It means finding a small, inexpensive town and staying there. It means not traveling frequently, staying with friends or friends-of-friends whenever possible, and giving up luxury in return for freedom. It means accepting minimalism and hardship as a way of life.
Minimalism is great and hardship often strengthens us. I've always been a fan of both and I take hardship as a challenge, both mentally and physically. The more hardship I can endure, the stronger it makes me.
Is this sustainable?
The goal isn't to live like this forever. I'm not going to wait until all the money has dried up before I start looking for ways to generate income. Instead, I will use these six months to look for alternative means of income. I will be exploring several options, including freelance work, building my own business, and passive income through the web.
I'm giving myself six months to start making some form of regular income to support a mobile lifestyle. A budget of $250 a month, plus a $1,200 plane ticket every six months, means I need to generate a minimum monthly income of $450.
If I can't make it work within six months, then I will be forced to return to the lifestyle of an employee (which I assure you isn't going to happen).
Countries to Visit
After hearing my budget, you might think I'm crazy to consider visiting multiple countries (I'm beginning to wonder the same). But two other countries are on my list, mainly because I'm already in the area and because I've been invited.
This is where I began my journey. I've been in India for a little over five weeks. I've visited Bangalore where my friend let me stay for my first week. From there I took a bus west to Mangalore and then to the tiny town of Ujire, where I've been living on a remote farm for the past few weeks.
Around the middle of May I anticipate traveling north by bus and/or train through the cities of Goa, Pune, and Mumbai, before going through the state of Rajasthan and on to the city of New Dehli, where another friend has invited me to a wedding around the end of May.
A friend, whose wife is from Vietnam, is visiting for a few weeks in June and invited me to tag along. The plan is to take a plane from New Delhi to Vietnam and spend a few weeks exploring before taking a plane to Nepal.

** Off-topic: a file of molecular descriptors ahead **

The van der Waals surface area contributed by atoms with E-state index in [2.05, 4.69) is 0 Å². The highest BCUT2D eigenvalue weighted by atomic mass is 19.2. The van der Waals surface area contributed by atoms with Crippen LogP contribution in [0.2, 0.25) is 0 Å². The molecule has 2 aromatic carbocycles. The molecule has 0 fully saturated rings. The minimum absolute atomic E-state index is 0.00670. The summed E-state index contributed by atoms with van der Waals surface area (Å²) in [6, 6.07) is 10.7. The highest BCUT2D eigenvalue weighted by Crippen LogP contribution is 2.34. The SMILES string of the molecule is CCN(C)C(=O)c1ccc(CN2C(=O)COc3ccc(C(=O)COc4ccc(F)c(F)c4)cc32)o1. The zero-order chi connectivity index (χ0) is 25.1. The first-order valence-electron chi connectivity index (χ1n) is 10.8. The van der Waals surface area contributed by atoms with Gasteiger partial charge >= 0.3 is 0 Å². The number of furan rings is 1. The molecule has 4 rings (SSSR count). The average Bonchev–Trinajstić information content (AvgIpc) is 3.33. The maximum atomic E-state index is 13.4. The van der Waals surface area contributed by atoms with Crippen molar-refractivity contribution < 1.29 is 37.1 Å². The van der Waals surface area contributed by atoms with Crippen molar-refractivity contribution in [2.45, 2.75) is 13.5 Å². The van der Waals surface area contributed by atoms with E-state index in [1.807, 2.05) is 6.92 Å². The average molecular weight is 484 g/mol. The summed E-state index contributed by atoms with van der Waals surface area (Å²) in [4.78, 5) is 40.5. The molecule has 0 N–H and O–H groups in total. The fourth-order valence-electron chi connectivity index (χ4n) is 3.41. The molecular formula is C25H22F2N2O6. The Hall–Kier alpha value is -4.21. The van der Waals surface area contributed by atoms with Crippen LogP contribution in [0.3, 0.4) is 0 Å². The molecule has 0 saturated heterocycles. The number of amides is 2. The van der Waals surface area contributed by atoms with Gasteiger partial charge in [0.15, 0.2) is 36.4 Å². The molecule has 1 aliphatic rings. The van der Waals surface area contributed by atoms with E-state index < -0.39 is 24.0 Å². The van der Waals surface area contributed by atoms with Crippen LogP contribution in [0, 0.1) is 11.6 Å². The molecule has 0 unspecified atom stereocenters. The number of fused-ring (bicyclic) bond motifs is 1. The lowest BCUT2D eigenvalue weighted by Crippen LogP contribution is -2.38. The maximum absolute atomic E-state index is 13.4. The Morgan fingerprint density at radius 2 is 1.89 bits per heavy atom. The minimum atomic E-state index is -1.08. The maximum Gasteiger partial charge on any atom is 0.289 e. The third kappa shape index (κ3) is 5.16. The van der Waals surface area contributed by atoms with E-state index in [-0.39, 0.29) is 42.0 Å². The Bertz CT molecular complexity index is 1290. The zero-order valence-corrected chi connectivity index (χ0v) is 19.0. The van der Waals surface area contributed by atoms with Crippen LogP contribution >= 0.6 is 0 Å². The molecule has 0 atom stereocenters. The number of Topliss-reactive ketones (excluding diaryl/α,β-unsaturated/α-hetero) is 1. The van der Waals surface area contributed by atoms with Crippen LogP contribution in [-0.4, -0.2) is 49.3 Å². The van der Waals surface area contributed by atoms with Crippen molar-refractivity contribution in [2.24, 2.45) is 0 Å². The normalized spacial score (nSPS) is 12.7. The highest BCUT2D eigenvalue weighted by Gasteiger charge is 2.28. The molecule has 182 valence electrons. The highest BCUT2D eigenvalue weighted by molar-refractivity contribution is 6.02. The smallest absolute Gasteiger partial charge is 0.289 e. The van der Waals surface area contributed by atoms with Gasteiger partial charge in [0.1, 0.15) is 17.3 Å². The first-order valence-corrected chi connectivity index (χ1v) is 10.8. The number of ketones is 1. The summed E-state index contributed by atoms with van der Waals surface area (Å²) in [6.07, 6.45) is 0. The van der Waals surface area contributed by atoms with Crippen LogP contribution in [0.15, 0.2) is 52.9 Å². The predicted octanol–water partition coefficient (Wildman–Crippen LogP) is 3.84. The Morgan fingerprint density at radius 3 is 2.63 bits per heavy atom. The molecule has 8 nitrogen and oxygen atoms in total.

My former boss invited me to a wedding in Nepal during the month of July. If finances allow, I will try to get a plane from Vietnam to Nepal where I will spend the month of July. Before returning to the USA, I will head back to India and continue exploring during the month of August.
Return Date and What's Next?
My Indian tourist visa allows me to stay in India for a maximum of six months, so when I booked the plane ticket I set the return date to September 10th, 2010.
I've decided that I want to continue living like this indefinitely. I know I'm only five weeks into this new lifestyle and lots could change between now and September, but one thing is for sure: I'm never returning to the consumerist life of things, bills, and "normal work".
My rough plan when I return to the USA is to visit family and friends for a month or two before heading back out.
Where I go after that will largely be determined by my finances and by the invitations I receive from friends around the world.
If no plan is perfect, then a rough outline is even less so. I anticipate plenty of challenges along the way but I'm ready to face all of them. After all, I'm living my childhood dream. What more could I ask for?
I will continue writing about this journey, the challenges, and the roadblocks along the way. Starting with next week, I will write monthly trip updates that include a financial report of how I spent my $250 monthly budget. (Update: The first Frugal Travel Report for March 2010 has been released.)
If you haven't already subscribed, please consider grabbing the RSS feed or subscribing to e-mail updates. If you have any questions or you're curious about something that I didn't explain, please leave a comment below or contact me.